July 20, 2015
Mickey Herskowitz was our featured speaker at the July 2015 meeting of the Larry Dierker Chapter of SABR in Houston last night. Our Spaghetti Western restaurant sanctuary room on Shepherd Drive never rocked more FULLY with laughs and good information. Matt “The Handsome One” Williams, a local boy and former pitcher for the Toronto Blue Jays and yours truly were the other presenters on the card lined up by our chapter program manager, Jim Kreuz. Mickey was great; Matt was awesome; and yours truly probably would have done well to simply have yielded his time to his two seasoned baseball world program companions.
Matt Williams did a beautiful job describing the awe he felt facing the TV stars of his childhood on the New York Yankees at home in his MLB pitching debut in Toronto – and then again five days later in Yankee stadium. We will never forget the imagery of Matt going “cheek-to-cheek” in hero worship with the Lou Gehrig monument in the stadium outfield at the original Yankee Stadium – and then having to be reeled in by his coach in time to warm up for the game.
Mickey Herskowitz, as per usual, was one seamless flow of funny stories and comments as he poured over memories in much the same way he once wrote about them for about a half century in both the Houston Post and Chronicle. We had never heard the story previously of his Hungarian-born immigrant grandfather, but I will never forget it now. When Mickey was only 14 years old, and already working at Buff Stadium as the volunteer stat manager for Buffs broadcaster Lee Hedricks at AM radio station KATL, Mickey’s grandfather, who neither understood nor cared anything about baseball, used to stay up every night the Buffs were at home – just to hear announcer Hedricks’ sign-off comment – “we would like to close again tonight by once more thanking our 14-year old statistician, Mickey Herskowitz, for being here to help us bring you this game more fully.”
Grandfather Herskowitz simply wanted to hear his grandson’s name go out into the Houston broadcast night before he turned out the light and went to sleep.
Later in life, once Mickey had established himself as one of the top biographers in America, he took on the daunting job of writing for famous actress Bette Davis. Ms. Davis insisted that he change his first name for her book because she felt that “Mickey” was unbecoming of a writer of his stature. In short, her book became the only one that Mickey signatured as “Michael Herskowitz.” – He had no choice. Ms. Davis’s “suggestion” was really a “demand.” – Mickey says he always wondered what his grandfather would have thought about that move, but he already knew.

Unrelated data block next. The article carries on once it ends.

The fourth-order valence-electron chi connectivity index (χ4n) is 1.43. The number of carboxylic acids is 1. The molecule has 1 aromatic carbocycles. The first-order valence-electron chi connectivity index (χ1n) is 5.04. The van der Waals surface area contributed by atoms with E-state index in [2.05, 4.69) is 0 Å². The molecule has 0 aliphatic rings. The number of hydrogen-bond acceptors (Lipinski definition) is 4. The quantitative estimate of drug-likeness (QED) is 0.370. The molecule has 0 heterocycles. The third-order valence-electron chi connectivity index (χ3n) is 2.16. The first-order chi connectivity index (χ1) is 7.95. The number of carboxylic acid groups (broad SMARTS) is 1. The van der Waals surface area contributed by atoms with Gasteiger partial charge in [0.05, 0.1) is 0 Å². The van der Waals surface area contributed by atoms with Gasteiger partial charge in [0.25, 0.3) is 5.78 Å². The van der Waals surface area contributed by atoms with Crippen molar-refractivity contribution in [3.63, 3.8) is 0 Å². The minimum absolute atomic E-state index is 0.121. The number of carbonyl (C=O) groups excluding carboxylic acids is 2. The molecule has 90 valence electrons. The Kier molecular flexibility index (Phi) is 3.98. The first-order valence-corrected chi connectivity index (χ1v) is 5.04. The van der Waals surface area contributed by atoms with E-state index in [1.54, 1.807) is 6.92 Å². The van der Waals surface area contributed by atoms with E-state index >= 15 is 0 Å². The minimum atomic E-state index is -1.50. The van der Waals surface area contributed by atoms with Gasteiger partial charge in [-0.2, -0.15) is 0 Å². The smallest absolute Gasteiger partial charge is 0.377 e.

After thousands of breakfasts over the years, many of us preferred an order of two eggs over easy, bacon, toast, and Mickey’s column as the way we chose to start our day. As such, we had so many opportunities to chuckle quietly over his wit and awareness of little under-the-radar facts that immediately made sense as soon as he wrote them. I brought up a vivid example of such when I spoke last night. – Mickey once wrote about a night in which he and the late Howard Cosell had dinner together.
“Howard Cosell is the only dinner companion I’ve ever known who actually broadcasts the meal,” Mickey once observed.
How great an observation is that one? If you’ve ever heard Howard Cosell drone along on those old ABC NFL Monday Night Football telecasts, can’t you just imagine him doing the same thing that Mickey observed at dinner? In fact, this Cosell propensity to broadcast every waking moment of the day was used at the conclusion of that old Woody Allen movie, “Bananas”, when Cosell was called into the bedroom of Allen’s movie character to telecast the conjugal completion of his “happy ending” wedding.
When asked, Mickey also described the terror attacks at the 1972 Munich, Germany Olympics as the biggest moment in his reporting career. In Munich as a sports writer, Mickey Herskowitz suddenly found himself handed a primary role in reporting on the far more horrible state of human affairs – and he handled it with all the clarity and professionalism of a seasoned war correspondent.
Mickey Herskowitz is – and always will be – a Houston icon – and a giant of the American world of media and literature. He covered it all – and he covered everything as well or better than anyone else that comes to this mind. And, in a curious way, it just may be that the universality of his work, ironically, has kept him from receiving the Baseball Hall of Fame’s highest award to any baseball media journalist, The J.G. Taylor Spink Award.
Now, if a Houston faction ever wants to get behind a movement, per se, The Pecan Park Eagle certainly will stand with you on promoting Mickey Herskowitz for that honor. From all his baseball books, columns, the delightful “Letters from Lefty”, and newspaper beat work coverage dating back to a 14-year old kid who once kept stats on the entire Texas League, there isn’t a Spink winner out there who has done more for baseball than Mickey Herskowitz!
By “coincidence”, I arrived home last night to find that good old Darrell Pittman had sent me a link to something Mickey Herskowitz had written about Apache Junction back in 1963. – Check it out. – And rack up another run of the idea floor by Mickey H!